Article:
In an effort to keep our old gizmos at bay, we've covered two alternative methods of controlling tech waste -- buyback sites and recycling centers.
But in the last decade, computers have grown powerful enough to be repurposed for other useful tasks besides being our main machines.
Multimedia streaming to our TVs is the new fad in tech. Recievers such as Apple TV, Boxee, and Western Digital TV Live give owners the ability to stream their movies, music, and photos to their main televisions. Although these boxes tend to be small and sleek, they can cost anywhere from $99 to $500 and their functionality tends to have a limited scope.
Here's how to turn your old machine into a Home Theater Personal Computer (HTPC) to watch your movies, music, photos, Netflix, Hulu, and games using your old machine on a TV.
1 - Cables. Most flat screen TVs nowadays come with a VGA, HDMI, and S video input. If your machine only has a VGA output, the easiest option is a standard VGA Cable. If the machine has a DVI port out, DVI to HDMI cables are cheaply available. S video can also be used but should be a last resort. In all these methods, you will also need a Y audio cable.
2 - Media center software. Boxee, Plex, and XMBC are the most popular of the home media server software. They are all free and each has their own pros and cons.
For novices, I recommend using Boxee (download, watch and read about it here). It's available on Mac and Windows and tends to be the most intuitive.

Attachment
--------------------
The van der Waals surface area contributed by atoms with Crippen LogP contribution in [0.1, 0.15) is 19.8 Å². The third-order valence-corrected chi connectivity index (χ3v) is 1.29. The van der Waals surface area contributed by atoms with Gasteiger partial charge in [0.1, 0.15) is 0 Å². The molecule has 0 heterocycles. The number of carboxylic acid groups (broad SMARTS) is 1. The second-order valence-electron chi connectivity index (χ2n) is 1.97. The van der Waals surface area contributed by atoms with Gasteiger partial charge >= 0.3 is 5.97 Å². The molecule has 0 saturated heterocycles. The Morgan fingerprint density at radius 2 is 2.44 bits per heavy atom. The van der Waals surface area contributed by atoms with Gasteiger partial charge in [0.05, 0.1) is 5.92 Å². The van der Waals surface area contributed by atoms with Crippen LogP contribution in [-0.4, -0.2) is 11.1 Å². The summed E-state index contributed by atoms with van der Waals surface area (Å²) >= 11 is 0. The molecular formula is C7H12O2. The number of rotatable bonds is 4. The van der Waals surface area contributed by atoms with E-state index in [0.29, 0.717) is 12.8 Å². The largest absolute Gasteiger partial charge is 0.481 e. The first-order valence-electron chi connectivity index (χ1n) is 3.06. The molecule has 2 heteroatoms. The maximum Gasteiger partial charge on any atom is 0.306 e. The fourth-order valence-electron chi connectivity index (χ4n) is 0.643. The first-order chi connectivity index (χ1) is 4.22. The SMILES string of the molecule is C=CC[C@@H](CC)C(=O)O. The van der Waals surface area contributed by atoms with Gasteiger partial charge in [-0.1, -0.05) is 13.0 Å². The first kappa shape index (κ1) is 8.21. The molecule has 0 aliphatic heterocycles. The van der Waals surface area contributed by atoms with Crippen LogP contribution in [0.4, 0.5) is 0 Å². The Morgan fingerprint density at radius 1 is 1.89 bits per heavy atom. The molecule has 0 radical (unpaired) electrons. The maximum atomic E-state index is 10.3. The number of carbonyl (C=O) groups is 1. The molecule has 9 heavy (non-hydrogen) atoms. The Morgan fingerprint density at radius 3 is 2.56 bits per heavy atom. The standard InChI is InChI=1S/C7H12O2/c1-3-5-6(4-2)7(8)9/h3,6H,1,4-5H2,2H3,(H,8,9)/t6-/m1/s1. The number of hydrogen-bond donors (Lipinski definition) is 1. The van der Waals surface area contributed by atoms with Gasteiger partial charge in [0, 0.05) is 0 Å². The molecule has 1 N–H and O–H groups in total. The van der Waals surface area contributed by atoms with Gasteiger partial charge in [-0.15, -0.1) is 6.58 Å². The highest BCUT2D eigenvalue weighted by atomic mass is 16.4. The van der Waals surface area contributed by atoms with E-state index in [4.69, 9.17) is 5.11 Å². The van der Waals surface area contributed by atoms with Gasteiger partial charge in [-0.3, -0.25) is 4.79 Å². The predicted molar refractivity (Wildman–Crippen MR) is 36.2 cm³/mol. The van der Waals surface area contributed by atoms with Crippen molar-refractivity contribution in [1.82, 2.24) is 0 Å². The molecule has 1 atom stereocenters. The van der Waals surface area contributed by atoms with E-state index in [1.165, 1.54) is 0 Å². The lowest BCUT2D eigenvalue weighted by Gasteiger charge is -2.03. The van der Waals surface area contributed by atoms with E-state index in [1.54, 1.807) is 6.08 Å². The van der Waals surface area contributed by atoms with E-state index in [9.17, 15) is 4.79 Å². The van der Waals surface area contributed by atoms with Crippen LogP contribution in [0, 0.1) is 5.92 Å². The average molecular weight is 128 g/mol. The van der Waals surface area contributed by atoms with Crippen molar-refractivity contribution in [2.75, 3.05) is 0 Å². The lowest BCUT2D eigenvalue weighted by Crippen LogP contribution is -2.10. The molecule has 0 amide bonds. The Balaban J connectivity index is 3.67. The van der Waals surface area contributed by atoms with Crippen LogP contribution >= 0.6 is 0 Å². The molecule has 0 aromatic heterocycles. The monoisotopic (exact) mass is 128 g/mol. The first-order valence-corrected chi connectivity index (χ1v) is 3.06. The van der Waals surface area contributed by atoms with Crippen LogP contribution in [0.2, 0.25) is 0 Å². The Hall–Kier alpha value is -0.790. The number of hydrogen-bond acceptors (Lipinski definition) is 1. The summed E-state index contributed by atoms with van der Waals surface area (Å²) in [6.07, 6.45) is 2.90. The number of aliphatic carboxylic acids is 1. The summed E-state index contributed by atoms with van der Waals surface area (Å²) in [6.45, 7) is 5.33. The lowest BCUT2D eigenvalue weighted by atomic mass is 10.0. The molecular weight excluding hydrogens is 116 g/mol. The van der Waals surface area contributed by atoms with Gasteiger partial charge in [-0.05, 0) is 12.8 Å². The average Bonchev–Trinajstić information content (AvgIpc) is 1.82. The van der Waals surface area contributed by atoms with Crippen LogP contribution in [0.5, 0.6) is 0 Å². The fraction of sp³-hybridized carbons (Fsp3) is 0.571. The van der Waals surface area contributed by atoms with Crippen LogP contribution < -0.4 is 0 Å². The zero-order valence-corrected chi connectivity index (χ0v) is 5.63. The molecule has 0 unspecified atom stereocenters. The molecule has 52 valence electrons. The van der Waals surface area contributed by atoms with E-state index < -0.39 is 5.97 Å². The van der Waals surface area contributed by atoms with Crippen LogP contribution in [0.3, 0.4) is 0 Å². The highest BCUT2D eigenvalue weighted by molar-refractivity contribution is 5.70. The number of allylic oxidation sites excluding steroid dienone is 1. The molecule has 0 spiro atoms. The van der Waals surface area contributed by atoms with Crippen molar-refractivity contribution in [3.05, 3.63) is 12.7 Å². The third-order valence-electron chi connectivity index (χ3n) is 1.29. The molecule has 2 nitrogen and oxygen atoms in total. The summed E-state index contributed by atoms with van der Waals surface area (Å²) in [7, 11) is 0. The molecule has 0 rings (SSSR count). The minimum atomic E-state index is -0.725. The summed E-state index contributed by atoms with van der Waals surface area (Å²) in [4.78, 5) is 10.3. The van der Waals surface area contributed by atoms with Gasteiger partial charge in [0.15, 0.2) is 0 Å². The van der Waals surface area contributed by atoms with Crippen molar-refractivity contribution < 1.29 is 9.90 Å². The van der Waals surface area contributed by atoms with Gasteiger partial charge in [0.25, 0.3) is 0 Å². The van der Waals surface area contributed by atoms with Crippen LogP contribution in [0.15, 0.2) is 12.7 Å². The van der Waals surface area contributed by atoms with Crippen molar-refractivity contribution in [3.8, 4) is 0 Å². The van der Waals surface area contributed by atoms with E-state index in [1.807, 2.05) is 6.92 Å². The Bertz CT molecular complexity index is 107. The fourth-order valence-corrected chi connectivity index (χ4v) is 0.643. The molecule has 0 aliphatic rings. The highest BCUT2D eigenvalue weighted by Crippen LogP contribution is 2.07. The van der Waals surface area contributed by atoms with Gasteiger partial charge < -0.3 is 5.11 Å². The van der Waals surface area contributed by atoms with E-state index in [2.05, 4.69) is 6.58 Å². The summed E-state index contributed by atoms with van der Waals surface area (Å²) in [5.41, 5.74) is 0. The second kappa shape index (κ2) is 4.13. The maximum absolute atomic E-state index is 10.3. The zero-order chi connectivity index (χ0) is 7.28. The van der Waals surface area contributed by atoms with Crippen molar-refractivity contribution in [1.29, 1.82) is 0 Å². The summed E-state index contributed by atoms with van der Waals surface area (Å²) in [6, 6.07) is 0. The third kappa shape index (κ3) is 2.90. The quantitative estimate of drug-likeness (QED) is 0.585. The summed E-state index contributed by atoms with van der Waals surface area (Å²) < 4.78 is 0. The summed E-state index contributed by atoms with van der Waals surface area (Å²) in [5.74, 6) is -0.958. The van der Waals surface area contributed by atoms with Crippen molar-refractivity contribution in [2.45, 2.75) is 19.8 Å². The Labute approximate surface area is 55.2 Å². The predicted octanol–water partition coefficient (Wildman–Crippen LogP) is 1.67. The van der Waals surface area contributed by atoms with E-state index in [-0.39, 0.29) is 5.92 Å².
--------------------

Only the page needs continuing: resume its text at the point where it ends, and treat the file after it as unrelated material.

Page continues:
3 - Keyboard, Mouse. Although a USB mouse and keyboard can be used, the chords will make it a bit difficult to control your new media center from the comfort of your couch. Standard wireless keyboard and mouse combos can cost as little as $20, although can go the fancy route and try the Tiny Wireless Keyboard with built in track pad for under $50 at most retailers.
The Apple remote can also be used to control XBMC, Plex, and Boxee on a Mac.
4 - Gaming. The media computer can also be used to play old school video games. For legal reasons, we can't get into it here. But if your Google-fu is strong enough, you'll find your own way.
5 - Hardware upgrade. Although, most machines built in the last 5 to 10 years would be able to handle the demands of the media center software, I would recommend upgrading your RAM and video card to help it handle HD video.
Video cards can be found for as low as $25. Also dependent on your home setup, 4 GB of RAM can also be added for $25. Once again use your Google-fu to figure out what components fit your machine.
This guide is meant to be a base for people looking to turn their old machines into HTPCs. If your interested in reading more about it, there is a HUGE online community dedicated to this. Just Google HTPC guide and you'll be sure to get a more indepth look.
(Before attempting this, make sure all your data has been copied on a new machine or hard drive. Also, it is highly recommended that a complete factory restore should be done to the machine using either the original installation CD or an operating system installation CD).